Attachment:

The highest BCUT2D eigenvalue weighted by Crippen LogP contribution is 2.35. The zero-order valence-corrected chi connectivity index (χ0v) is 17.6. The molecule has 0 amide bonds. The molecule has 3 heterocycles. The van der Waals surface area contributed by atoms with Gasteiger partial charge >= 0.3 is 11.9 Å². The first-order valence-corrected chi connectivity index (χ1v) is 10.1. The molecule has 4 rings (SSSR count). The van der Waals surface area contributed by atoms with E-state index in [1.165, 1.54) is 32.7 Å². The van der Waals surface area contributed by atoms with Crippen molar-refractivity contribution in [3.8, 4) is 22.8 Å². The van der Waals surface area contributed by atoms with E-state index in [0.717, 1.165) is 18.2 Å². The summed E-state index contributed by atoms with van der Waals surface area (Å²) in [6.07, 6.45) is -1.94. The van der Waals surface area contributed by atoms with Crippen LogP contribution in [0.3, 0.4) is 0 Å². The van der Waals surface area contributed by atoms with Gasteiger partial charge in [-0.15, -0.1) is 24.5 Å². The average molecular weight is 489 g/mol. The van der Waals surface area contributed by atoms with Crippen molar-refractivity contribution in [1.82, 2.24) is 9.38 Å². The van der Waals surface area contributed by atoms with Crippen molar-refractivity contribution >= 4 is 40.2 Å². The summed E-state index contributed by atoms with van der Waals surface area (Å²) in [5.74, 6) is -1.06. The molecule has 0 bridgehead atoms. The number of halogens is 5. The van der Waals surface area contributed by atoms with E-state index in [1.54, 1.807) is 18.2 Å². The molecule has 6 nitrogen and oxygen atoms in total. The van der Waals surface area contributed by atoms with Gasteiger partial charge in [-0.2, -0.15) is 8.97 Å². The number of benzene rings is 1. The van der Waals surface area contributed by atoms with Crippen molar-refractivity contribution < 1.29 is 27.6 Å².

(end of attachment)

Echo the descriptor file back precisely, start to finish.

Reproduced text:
The highest BCUT2D eigenvalue weighted by Crippen LogP contribution is 2.35. The zero-order valence-corrected chi connectivity index (χ0v) is 17.6. The molecule has 0 amide bonds. The molecule has 3 heterocycles. The van der Waals surface area contributed by atoms with Gasteiger partial charge >= 0.3 is 11.9 Å². The first-order valence-corrected chi connectivity index (χ1v) is 10.1. The molecule has 4 rings (SSSR count). The van der Waals surface area contributed by atoms with E-state index in [1.165, 1.54) is 32.7 Å². The van der Waals surface area contributed by atoms with Crippen molar-refractivity contribution in [3.8, 4) is 22.8 Å². The van der Waals surface area contributed by atoms with E-state index in [0.717, 1.165) is 18.2 Å². The summed E-state index contributed by atoms with van der Waals surface area (Å²) in [6.07, 6.45) is -1.94. The van der Waals surface area contributed by atoms with Crippen LogP contribution in [0.3, 0.4) is 0 Å². The van der Waals surface area contributed by atoms with Gasteiger partial charge in [-0.15, -0.1) is 24.5 Å². The average molecular weight is 489 g/mol. The van der Waals surface area contributed by atoms with Crippen molar-refractivity contribution in [1.82, 2.24) is 9.38 Å². The van der Waals surface area contributed by atoms with Crippen molar-refractivity contribution >= 4 is 40.2 Å². The summed E-state index contributed by atoms with van der Waals surface area (Å²) in [5.74, 6) is -1.06. The molecule has 0 bridgehead atoms. The number of halogens is 5. The van der Waals surface area contributed by atoms with E-state index in [1.54, 1.807) is 18.2 Å². The molecule has 6 nitrogen and oxygen atoms in total. The van der Waals surface area contributed by atoms with Gasteiger partial charge in [-0.2, -0.15) is 8.97 Å². The number of benzene rings is 1. The van der Waals surface area contributed by atoms with Crippen molar-refractivity contribution < 1.29 is 27.6 Å².